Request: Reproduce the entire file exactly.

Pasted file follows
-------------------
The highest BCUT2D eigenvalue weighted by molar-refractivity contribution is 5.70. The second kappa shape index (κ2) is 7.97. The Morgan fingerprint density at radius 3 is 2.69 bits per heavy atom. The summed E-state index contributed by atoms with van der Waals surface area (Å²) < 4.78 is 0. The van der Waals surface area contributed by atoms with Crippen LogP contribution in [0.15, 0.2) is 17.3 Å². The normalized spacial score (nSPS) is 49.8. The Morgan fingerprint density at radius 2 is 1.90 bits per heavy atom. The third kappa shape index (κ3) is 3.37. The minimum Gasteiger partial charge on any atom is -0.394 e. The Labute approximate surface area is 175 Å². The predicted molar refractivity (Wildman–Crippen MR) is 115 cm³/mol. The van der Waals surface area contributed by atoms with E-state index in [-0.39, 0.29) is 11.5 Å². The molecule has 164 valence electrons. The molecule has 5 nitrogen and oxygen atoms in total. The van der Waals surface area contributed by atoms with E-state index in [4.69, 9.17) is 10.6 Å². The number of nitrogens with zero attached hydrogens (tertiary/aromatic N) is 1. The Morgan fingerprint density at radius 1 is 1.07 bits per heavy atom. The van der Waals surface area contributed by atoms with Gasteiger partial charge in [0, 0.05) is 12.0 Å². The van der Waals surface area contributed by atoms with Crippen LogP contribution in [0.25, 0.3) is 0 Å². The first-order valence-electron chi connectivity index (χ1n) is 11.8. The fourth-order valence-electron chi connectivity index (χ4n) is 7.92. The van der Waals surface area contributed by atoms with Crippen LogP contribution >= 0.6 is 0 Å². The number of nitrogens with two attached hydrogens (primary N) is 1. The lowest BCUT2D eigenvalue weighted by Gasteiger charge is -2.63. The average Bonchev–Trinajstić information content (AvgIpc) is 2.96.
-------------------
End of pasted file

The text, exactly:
The highest BCUT2D eigenvalue weighted by molar-refractivity contribution is 5.70. The second kappa shape index (κ2) is 7.97. The Morgan fingerprint density at radius 3 is 2.69 bits per heavy atom. The summed E-state index contributed by atoms with van der Waals surface area (Å²) < 4.78 is 0. The van der Waals surface area contributed by atoms with Crippen LogP contribution in [0.15, 0.2) is 17.3 Å². The normalized spacial score (nSPS) is 49.8. The Morgan fingerprint density at radius 2 is 1.90 bits per heavy atom. The third kappa shape index (κ3) is 3.37. The minimum Gasteiger partial charge on any atom is -0.394 e. The Labute approximate surface area is 175 Å². The predicted molar refractivity (Wildman–Crippen MR) is 115 cm³/mol. The van der Waals surface area contributed by atoms with E-state index in [-0.39, 0.29) is 11.5 Å². The molecule has 164 valence electrons. The molecule has 5 nitrogen and oxygen atoms in total. The van der Waals surface area contributed by atoms with E-state index in [4.69, 9.17) is 10.6 Å². The number of nitrogens with zero attached hydrogens (tertiary/aromatic N) is 1. The Morgan fingerprint density at radius 1 is 1.07 bits per heavy atom. The van der Waals surface area contributed by atoms with Gasteiger partial charge in [0, 0.05) is 12.0 Å². The van der Waals surface area contributed by atoms with Crippen LogP contribution in [0.25, 0.3) is 0 Å². The first-order valence-electron chi connectivity index (χ1n) is 11.8. The fourth-order valence-electron chi connectivity index (χ4n) is 7.92. The van der Waals surface area contributed by atoms with Crippen LogP contribution >= 0.6 is 0 Å². The number of nitrogens with two attached hydrogens (primary N) is 1. The lowest BCUT2D eigenvalue weighted by Gasteiger charge is -2.63. The average Bonchev–Trinajstić information content (AvgIpc) is 2.96.